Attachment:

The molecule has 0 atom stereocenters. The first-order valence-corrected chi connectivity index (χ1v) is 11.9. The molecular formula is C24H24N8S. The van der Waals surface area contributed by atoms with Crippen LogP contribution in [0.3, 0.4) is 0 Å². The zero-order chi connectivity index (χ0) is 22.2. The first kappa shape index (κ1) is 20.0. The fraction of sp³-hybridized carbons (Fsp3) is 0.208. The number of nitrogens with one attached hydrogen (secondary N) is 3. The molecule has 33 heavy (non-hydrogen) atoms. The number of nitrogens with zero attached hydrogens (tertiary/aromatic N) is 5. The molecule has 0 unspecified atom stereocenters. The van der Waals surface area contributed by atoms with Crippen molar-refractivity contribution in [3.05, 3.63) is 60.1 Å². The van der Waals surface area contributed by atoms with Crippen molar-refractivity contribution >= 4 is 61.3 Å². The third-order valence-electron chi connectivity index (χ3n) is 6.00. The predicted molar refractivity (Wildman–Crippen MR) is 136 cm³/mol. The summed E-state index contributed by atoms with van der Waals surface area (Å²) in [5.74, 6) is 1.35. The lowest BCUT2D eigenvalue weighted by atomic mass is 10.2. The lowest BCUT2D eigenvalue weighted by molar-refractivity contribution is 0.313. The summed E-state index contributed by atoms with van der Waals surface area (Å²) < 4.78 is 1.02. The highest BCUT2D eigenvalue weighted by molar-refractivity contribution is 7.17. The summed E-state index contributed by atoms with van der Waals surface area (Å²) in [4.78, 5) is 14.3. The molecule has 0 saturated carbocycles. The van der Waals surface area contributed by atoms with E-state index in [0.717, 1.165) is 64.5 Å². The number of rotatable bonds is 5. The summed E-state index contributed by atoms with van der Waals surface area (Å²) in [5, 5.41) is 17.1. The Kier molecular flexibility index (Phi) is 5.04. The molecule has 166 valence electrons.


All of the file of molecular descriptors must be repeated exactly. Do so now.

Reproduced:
The molecule has 0 atom stereocenters. The first-order valence-corrected chi connectivity index (χ1v) is 11.9. The molecular formula is C24H24N8S. The van der Waals surface area contributed by atoms with Crippen LogP contribution in [0.3, 0.4) is 0 Å². The zero-order chi connectivity index (χ0) is 22.2. The first kappa shape index (κ1) is 20.0. The fraction of sp³-hybridized carbons (Fsp3) is 0.208. The number of nitrogens with one attached hydrogen (secondary N) is 3. The molecule has 33 heavy (non-hydrogen) atoms. The number of nitrogens with zero attached hydrogens (tertiary/aromatic N) is 5. The molecule has 0 unspecified atom stereocenters. The van der Waals surface area contributed by atoms with Crippen molar-refractivity contribution in [3.05, 3.63) is 60.1 Å². The van der Waals surface area contributed by atoms with Crippen molar-refractivity contribution >= 4 is 61.3 Å². The third-order valence-electron chi connectivity index (χ3n) is 6.00. The predicted molar refractivity (Wildman–Crippen MR) is 136 cm³/mol. The summed E-state index contributed by atoms with van der Waals surface area (Å²) in [5.74, 6) is 1.35. The lowest BCUT2D eigenvalue weighted by atomic mass is 10.2. The lowest BCUT2D eigenvalue weighted by molar-refractivity contribution is 0.313. The summed E-state index contributed by atoms with van der Waals surface area (Å²) < 4.78 is 1.02. The highest BCUT2D eigenvalue weighted by molar-refractivity contribution is 7.17. The summed E-state index contributed by atoms with van der Waals surface area (Å²) in [4.78, 5) is 14.3. The molecule has 0 saturated carbocycles. The van der Waals surface area contributed by atoms with E-state index in [0.717, 1.165) is 64.5 Å². The number of rotatable bonds is 5. The summed E-state index contributed by atoms with van der Waals surface area (Å²) in [5, 5.41) is 17.1. The Kier molecular flexibility index (Phi) is 5.04. The molecule has 166 valence electrons.